|Title||Hypertension and exposure to noise near airports: the HYENA study.|
|Publication Type||Journal Article|
|Year of Publication||2008|
|Authors||Jarup L, Babisch W, Houthuijs D, Pershagen G, Katsouyanni K, Cadum E, Dudley M-L, Savigny P, Seiffert I, Swart W, Breugelmans O, Bluhm G, Selander J, Haralabidis A, Dimakopoulou K, Sourtzi P, Velonakis M, Vigna-Taglianti F|
|Corporate Authors||HYENA study team|
|Journal||Environ Health Perspect|
|Date Published||2008 Mar|
|Keywords||Aged, Aircraft, Blood Pressure, Environmental Exposure, Europe, Female, Health Behavior, Health Status, Humans, Hypertension, Life Style, Male, Middle Aged, Motor Vehicles, Noise, Socioeconomic Factors, Time Factors|
BACKGROUND: An increasing number of people are exposed to aircraft and road traffic noise. Hypertension is an important risk factor for cardiovascular disease, and even a small contribution in risk from environmental factors may have a major impact on public health.
OBJECTIVES: The HYENA (Hypertension and Exposure to Noise near Airports) study aimed to assess the relations between noise from aircraft or road traffic near airports and the risk of hypertension.
METHODS: We measured blood pressure and collected data on health, socioeconomic, and lifestyle factors, including diet and physical activity, via questionnaire at home visits for 4,861 persons 45-70 years of age, who had lived at least 5 years near any of six major European airports. We assessed noise exposure using detailed models with a resolution of 1 dB (5 dB for United Kingdom road traffic noise), and a spatial resolution of 250 x 250 m for aircraft and 10 x 10 m for road traffic noise.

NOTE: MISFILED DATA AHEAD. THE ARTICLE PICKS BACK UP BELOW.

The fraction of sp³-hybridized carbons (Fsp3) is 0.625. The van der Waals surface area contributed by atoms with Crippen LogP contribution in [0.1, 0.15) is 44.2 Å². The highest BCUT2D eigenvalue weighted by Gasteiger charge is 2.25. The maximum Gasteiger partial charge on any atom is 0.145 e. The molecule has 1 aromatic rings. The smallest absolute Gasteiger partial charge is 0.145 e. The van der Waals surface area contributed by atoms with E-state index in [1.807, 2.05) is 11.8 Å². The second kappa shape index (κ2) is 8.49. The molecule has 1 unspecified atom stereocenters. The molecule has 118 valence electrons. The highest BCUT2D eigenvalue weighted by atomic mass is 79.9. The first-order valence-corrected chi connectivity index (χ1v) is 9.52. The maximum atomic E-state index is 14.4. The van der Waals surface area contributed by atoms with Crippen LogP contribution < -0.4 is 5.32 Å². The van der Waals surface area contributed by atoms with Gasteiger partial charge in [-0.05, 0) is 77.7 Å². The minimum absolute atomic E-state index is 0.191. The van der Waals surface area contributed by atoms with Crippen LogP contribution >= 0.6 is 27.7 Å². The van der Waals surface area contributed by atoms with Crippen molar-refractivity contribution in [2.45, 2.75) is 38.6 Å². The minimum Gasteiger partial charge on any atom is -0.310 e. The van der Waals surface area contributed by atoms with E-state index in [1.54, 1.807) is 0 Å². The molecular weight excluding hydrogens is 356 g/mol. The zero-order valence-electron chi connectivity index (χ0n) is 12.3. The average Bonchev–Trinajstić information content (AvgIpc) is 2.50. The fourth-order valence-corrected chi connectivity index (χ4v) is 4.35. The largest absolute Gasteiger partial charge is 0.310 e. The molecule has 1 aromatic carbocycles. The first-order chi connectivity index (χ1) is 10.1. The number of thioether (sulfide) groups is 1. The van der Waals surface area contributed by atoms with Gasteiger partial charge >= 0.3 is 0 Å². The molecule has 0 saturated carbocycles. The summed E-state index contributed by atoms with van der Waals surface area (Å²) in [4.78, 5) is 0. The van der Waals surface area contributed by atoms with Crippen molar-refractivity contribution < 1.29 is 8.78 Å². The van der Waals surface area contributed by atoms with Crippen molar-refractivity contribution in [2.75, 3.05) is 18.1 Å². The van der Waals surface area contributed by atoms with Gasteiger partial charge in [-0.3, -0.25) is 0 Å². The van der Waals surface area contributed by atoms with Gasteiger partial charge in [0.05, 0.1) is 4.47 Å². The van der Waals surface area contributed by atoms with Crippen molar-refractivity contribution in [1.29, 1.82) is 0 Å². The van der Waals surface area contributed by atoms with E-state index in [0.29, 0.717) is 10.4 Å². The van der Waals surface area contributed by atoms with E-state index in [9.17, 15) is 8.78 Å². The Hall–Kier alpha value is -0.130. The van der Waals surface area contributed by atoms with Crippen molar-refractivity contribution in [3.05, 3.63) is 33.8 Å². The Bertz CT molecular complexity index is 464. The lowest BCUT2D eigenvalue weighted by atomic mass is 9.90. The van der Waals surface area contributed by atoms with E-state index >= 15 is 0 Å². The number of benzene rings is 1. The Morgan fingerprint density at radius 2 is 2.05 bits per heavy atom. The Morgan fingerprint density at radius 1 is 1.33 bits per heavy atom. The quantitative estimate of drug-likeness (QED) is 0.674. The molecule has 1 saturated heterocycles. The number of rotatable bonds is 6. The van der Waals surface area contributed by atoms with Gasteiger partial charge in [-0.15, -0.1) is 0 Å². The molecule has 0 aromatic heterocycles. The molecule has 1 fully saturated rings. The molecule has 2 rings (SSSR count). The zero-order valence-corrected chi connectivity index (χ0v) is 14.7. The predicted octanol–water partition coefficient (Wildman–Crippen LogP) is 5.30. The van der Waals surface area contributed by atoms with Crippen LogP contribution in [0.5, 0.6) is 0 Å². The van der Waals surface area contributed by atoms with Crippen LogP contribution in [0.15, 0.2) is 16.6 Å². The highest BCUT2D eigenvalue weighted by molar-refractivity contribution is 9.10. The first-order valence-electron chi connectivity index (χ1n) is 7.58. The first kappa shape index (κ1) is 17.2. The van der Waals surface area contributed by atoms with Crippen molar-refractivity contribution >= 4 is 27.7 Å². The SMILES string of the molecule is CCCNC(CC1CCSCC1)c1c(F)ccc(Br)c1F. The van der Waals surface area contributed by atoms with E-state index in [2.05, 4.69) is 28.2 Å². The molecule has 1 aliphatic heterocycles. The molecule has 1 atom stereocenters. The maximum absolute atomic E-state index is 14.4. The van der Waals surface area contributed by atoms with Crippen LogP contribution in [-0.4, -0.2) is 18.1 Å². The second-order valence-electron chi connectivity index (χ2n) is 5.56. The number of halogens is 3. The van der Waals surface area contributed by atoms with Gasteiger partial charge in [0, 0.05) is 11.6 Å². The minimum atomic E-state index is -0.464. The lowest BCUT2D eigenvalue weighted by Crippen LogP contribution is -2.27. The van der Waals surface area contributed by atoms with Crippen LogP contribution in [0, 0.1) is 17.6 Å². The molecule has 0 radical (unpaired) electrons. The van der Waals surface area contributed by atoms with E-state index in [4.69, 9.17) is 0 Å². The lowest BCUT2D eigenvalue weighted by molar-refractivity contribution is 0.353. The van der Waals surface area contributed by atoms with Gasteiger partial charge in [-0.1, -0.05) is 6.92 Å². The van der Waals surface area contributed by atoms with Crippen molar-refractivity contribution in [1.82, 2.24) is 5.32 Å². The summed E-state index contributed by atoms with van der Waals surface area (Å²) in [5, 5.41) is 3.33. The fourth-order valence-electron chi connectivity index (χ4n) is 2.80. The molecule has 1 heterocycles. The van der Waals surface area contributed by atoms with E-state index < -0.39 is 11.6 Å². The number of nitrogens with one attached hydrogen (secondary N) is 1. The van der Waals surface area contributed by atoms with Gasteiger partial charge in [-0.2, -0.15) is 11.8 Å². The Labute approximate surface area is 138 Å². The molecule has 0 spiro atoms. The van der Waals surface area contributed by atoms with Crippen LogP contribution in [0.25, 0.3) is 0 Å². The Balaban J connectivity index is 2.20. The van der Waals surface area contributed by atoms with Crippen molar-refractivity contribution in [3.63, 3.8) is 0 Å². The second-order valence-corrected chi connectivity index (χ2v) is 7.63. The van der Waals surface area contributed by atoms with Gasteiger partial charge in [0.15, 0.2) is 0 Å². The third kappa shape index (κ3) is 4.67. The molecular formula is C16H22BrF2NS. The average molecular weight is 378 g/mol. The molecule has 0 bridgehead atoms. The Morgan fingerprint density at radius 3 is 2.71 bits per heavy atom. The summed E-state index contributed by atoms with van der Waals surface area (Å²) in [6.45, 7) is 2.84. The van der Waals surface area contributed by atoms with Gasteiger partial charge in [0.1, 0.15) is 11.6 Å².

RESULTS: We found significant exposure-response relationships between night-time aircraft as well as average daily road traffic noise exposure and risk of hypertension after adjustment for major confounders. For night-time aircraft noise, a 10-dB increase in exposure was associated with an odds ratio (OR) of 1.14 [95% confidence interval (CI), 1.01-1.29]. The exposure-response relationships were similar for road traffic noise and stronger for men with an OR of 1.54 (95% CI, 0.99-2.40) in the highest exposure category (> 65 dB; p(trend) = 0.008).
CONCLUSIONS: Our results indicate excess risks of hypertension related to long-term noise exposure, primarily for night-time aircraft noise and daily average road traffic noise.
|Alternate Journal||Environ. Health Perspect.|